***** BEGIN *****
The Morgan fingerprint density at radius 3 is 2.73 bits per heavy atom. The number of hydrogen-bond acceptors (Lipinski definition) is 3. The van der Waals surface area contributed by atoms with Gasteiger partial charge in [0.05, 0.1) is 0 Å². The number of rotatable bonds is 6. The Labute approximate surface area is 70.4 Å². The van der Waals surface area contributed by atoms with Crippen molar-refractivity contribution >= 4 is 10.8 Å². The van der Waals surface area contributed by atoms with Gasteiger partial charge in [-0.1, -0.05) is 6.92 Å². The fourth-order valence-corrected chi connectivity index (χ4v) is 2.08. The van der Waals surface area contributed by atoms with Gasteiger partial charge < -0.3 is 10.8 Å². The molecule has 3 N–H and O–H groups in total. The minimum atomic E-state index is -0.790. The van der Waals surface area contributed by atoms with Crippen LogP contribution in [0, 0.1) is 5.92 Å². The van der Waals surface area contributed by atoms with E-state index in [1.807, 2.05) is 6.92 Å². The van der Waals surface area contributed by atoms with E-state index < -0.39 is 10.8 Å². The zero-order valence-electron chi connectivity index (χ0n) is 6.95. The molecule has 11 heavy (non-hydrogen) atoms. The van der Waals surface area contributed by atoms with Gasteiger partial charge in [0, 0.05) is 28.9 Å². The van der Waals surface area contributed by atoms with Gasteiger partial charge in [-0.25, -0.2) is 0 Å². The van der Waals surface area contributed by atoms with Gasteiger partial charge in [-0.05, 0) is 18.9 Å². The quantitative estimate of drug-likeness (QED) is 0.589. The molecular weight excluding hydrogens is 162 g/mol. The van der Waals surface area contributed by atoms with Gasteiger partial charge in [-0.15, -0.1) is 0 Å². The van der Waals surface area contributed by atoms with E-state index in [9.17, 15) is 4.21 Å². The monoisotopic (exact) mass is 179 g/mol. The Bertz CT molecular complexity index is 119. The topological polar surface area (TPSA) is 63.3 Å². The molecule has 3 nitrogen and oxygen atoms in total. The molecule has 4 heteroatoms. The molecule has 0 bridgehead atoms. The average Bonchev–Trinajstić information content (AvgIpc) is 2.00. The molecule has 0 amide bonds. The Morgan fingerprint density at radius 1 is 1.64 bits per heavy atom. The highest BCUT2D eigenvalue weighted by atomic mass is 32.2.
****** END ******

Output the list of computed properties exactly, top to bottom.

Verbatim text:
The Morgan fingerprint density at radius 3 is 2.73 bits per heavy atom. The number of hydrogen-bond acceptors (Lipinski definition) is 3. The van der Waals surface area contributed by atoms with Gasteiger partial charge in [0.05, 0.1) is 0 Å². The number of rotatable bonds is 6. The Labute approximate surface area is 70.4 Å². The van der Waals surface area contributed by atoms with Crippen molar-refractivity contribution >= 4 is 10.8 Å². The van der Waals surface area contributed by atoms with Gasteiger partial charge in [-0.1, -0.05) is 6.92 Å². The fourth-order valence-corrected chi connectivity index (χ4v) is 2.08. The van der Waals surface area contributed by atoms with Gasteiger partial charge < -0.3 is 10.8 Å². The molecule has 3 N–H and O–H groups in total. The minimum atomic E-state index is -0.790. The van der Waals surface area contributed by atoms with Crippen LogP contribution in [0, 0.1) is 5.92 Å². The van der Waals surface area contributed by atoms with E-state index in [1.807, 2.05) is 6.92 Å². The van der Waals surface area contributed by atoms with E-state index < -0.39 is 10.8 Å². The zero-order valence-electron chi connectivity index (χ0n) is 6.95. The molecule has 11 heavy (non-hydrogen) atoms. The van der Waals surface area contributed by atoms with Gasteiger partial charge in [0, 0.05) is 28.9 Å². The van der Waals surface area contributed by atoms with Gasteiger partial charge in [-0.25, -0.2) is 0 Å². The van der Waals surface area contributed by atoms with Gasteiger partial charge in [-0.05, 0) is 18.9 Å². The quantitative estimate of drug-likeness (QED) is 0.589. The molecular weight excluding hydrogens is 162 g/mol. The van der Waals surface area contributed by atoms with Gasteiger partial charge in [-0.15, -0.1) is 0 Å². The van der Waals surface area contributed by atoms with E-state index in [9.17, 15) is 4.21 Å². The monoisotopic (exact) mass is 179 g/mol. The Bertz CT molecular complexity index is 119. The topological polar surface area (TPSA) is 63.3 Å². The molecule has 3 nitrogen and oxygen atoms in total. The molecule has 4 heteroatoms. The molecule has 0 bridgehead atoms. The average Bonchev–Trinajstić information content (AvgIpc) is 2.00. The molecule has 0 amide bonds. The Morgan fingerprint density at radius 1 is 1.64 bits per heavy atom. The highest BCUT2D eigenvalue weighted by atomic mass is 32.2.